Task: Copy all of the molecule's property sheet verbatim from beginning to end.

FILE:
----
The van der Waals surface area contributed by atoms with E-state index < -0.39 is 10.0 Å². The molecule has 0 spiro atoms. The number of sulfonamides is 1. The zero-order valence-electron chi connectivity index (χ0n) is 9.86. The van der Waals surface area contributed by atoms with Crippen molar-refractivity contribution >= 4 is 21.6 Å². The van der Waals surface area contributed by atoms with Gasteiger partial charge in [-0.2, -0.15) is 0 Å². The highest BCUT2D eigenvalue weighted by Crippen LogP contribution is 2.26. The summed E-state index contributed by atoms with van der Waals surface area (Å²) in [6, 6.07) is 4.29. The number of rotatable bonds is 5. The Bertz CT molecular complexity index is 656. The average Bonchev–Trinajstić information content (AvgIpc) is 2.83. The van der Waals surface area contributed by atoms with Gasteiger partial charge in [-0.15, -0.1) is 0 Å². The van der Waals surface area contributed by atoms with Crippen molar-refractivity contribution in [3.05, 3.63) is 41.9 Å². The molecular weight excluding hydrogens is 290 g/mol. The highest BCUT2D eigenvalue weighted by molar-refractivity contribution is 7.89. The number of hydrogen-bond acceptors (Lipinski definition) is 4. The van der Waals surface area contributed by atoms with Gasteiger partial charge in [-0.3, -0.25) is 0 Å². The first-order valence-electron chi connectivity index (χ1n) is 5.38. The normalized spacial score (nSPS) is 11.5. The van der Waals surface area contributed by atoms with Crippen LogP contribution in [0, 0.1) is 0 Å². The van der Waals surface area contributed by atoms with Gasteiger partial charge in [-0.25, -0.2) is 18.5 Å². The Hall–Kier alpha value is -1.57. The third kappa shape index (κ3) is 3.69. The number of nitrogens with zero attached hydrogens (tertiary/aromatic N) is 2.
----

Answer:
The van der Waals surface area contributed by atoms with E-state index < -0.39 is 10.0 Å². The molecule has 0 spiro atoms. The number of sulfonamides is 1. The zero-order valence-electron chi connectivity index (χ0n) is 9.86. The van der Waals surface area contributed by atoms with Crippen molar-refractivity contribution >= 4 is 21.6 Å². The van der Waals surface area contributed by atoms with Gasteiger partial charge in [-0.2, -0.15) is 0 Å². The highest BCUT2D eigenvalue weighted by Crippen LogP contribution is 2.26. The summed E-state index contributed by atoms with van der Waals surface area (Å²) in [6, 6.07) is 4.29. The number of rotatable bonds is 5. The Bertz CT molecular complexity index is 656. The average Bonchev–Trinajstić information content (AvgIpc) is 2.83. The van der Waals surface area contributed by atoms with Gasteiger partial charge in [-0.15, -0.1) is 0 Å². The van der Waals surface area contributed by atoms with Crippen molar-refractivity contribution in [3.05, 3.63) is 41.9 Å². The molecular weight excluding hydrogens is 290 g/mol. The highest BCUT2D eigenvalue weighted by molar-refractivity contribution is 7.89. The number of hydrogen-bond acceptors (Lipinski definition) is 4. The van der Waals surface area contributed by atoms with Gasteiger partial charge in [-0.3, -0.25) is 0 Å². The first-order valence-electron chi connectivity index (χ1n) is 5.38. The normalized spacial score (nSPS) is 11.5. The van der Waals surface area contributed by atoms with Crippen LogP contribution in [0, 0.1) is 0 Å². The van der Waals surface area contributed by atoms with Gasteiger partial charge in [-0.25, -0.2) is 18.5 Å². The Hall–Kier alpha value is -1.57. The third kappa shape index (κ3) is 3.69. The number of nitrogens with zero attached hydrogens (tertiary/aromatic N) is 2.